By 1945, most farms in the United States—about 83 percent—were electrified. By 1966, sales of electricity in New Hampshire were more than three times what they had been in 1948.
It was a transformative period of time that forever changed the face of New Hampshire agriculture and rural America.
Jump ahead to the age of big data. Today, high-speed Internet is common in metropolitan and suburban areas. Consumers there have grown accustomed to fast broadband connections in their homes, at their workplaces, in airports, cafés, and hotel rooms, on buses, and even in waiting rooms. But in less populous areas, access to broadband can be spotty.
In its 2010 national broadband plan, the Federal Communications Commission noted that despite the technology’s spread, there was still insufficient access to broadband for many Americans.
“Broadband is the difference between growth and stagnation,” says Molly Donovan, UNH Cooperative Extension community development specialist and leader of Extension’s broadband team. “In the business community, broadband connectivity is an absolute necessity for those who want a competitive advantage, and it’s equally as important in the education, health, and municipal sectors.”
Donovan and colleagues Shane Bradt, Charlie French, and André Garron are behind an effort to expand use of high‑speed Internet across the Granite State. They are part of the New Hampshire Broadband Mapping & Planning Program (NHBMPP), a multi-year project created under the American Recovery and Reinvestment of 2009 to encourage the adoption of broadband.
The UNH Cooperative Extension team serves as the training and technical assistance arm of the project, helping New Hampshire businesses, communities, and institutions understand the benefits of broadband and how they can better use it to increase efficiency, enhance communications, and improve their bottom line. According to the U.S. Bureau of Economic Analysis, for every dollar invested in broadband infrastructure, the economy benefits from a nearly $3.00 return.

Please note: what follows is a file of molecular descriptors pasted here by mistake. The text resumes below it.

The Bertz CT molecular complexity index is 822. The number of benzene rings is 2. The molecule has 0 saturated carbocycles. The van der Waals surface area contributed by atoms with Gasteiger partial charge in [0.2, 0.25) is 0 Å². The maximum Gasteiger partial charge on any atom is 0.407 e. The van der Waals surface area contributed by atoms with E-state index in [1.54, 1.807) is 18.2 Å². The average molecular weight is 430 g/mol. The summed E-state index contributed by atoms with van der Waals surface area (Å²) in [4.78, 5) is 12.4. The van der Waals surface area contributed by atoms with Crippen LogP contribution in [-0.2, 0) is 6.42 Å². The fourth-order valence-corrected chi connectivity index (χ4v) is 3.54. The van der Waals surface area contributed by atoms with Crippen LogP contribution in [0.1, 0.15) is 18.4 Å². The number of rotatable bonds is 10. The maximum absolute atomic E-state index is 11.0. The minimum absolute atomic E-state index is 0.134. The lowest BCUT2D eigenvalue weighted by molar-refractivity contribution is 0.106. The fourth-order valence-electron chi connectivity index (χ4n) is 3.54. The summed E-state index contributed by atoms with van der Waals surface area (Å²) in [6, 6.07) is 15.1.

Donovan says Extension was selected as the training and technical assistance partner because of its presence across the state and deep connections to New Hampshire communities.
Based on the results of a 2012 Granite State Poll, in New Hampshire, access to broadband varies based on population. The poll revealed that about 62 percent of residents in the western part of New Hampshire have broadband access, while about 83 percent of those in the central part of the state have access.
NHBMMP project partners from UNH and regional planning commissions are currently mapping broadband availability in the state to pinpoint these numbers. Their findings will shed light on how it can be made more widely available in the future.
“Disparities in availability can mean disparities in economic growth, educational opportunity, community vitality, public health and safety, and quality of life,” says Charlie French, head of the UNH Cooperative Extension Community and Economic Development team.
“Broadband is integral to the state and its regions’ capacity to improve their economic future,” says French.
Donovan says the team is focused on teaching the advantages and opportunities broadband brings to the economy, education, healthcare, and municipal government.
She notes that while the technology has changed, the work is much the same as it was in the 1930s when her predecessors helped usher in the bold new invention of electricity. Only today, New Hampshire is in a global market, and “organizations know they need to reach beyond the borders of the state to succeed.”